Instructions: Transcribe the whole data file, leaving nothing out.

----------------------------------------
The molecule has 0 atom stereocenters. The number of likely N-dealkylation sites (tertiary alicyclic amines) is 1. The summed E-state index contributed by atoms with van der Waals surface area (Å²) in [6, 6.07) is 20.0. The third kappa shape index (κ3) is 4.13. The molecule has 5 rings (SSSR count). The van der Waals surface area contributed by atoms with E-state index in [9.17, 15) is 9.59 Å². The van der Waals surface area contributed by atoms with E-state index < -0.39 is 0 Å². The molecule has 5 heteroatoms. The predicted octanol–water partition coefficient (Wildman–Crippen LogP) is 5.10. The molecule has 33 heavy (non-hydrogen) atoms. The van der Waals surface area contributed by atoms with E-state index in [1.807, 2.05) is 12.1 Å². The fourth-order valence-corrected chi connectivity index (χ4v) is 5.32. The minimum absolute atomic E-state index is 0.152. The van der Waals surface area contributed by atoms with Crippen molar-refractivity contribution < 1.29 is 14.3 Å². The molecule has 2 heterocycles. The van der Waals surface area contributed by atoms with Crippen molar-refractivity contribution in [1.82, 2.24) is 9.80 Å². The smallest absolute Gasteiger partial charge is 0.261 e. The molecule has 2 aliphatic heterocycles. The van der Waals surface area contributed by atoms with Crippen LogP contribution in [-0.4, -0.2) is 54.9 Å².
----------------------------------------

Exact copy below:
The molecule has 0 atom stereocenters. The number of likely N-dealkylation sites (tertiary alicyclic amines) is 1. The summed E-state index contributed by atoms with van der Waals surface area (Å²) in [6, 6.07) is 20.0. The third kappa shape index (κ3) is 4.13. The molecule has 5 rings (SSSR count). The van der Waals surface area contributed by atoms with E-state index in [9.17, 15) is 9.59 Å². The van der Waals surface area contributed by atoms with E-state index < -0.39 is 0 Å². The molecule has 5 heteroatoms. The predicted octanol–water partition coefficient (Wildman–Crippen LogP) is 5.10. The molecule has 33 heavy (non-hydrogen) atoms. The van der Waals surface area contributed by atoms with E-state index in [1.807, 2.05) is 12.1 Å². The fourth-order valence-corrected chi connectivity index (χ4v) is 5.32. The minimum absolute atomic E-state index is 0.152. The van der Waals surface area contributed by atoms with Crippen molar-refractivity contribution < 1.29 is 14.3 Å². The molecule has 2 heterocycles. The van der Waals surface area contributed by atoms with Crippen molar-refractivity contribution in [1.82, 2.24) is 9.80 Å². The smallest absolute Gasteiger partial charge is 0.261 e. The molecule has 2 aliphatic heterocycles. The van der Waals surface area contributed by atoms with Crippen LogP contribution in [-0.4, -0.2) is 54.9 Å².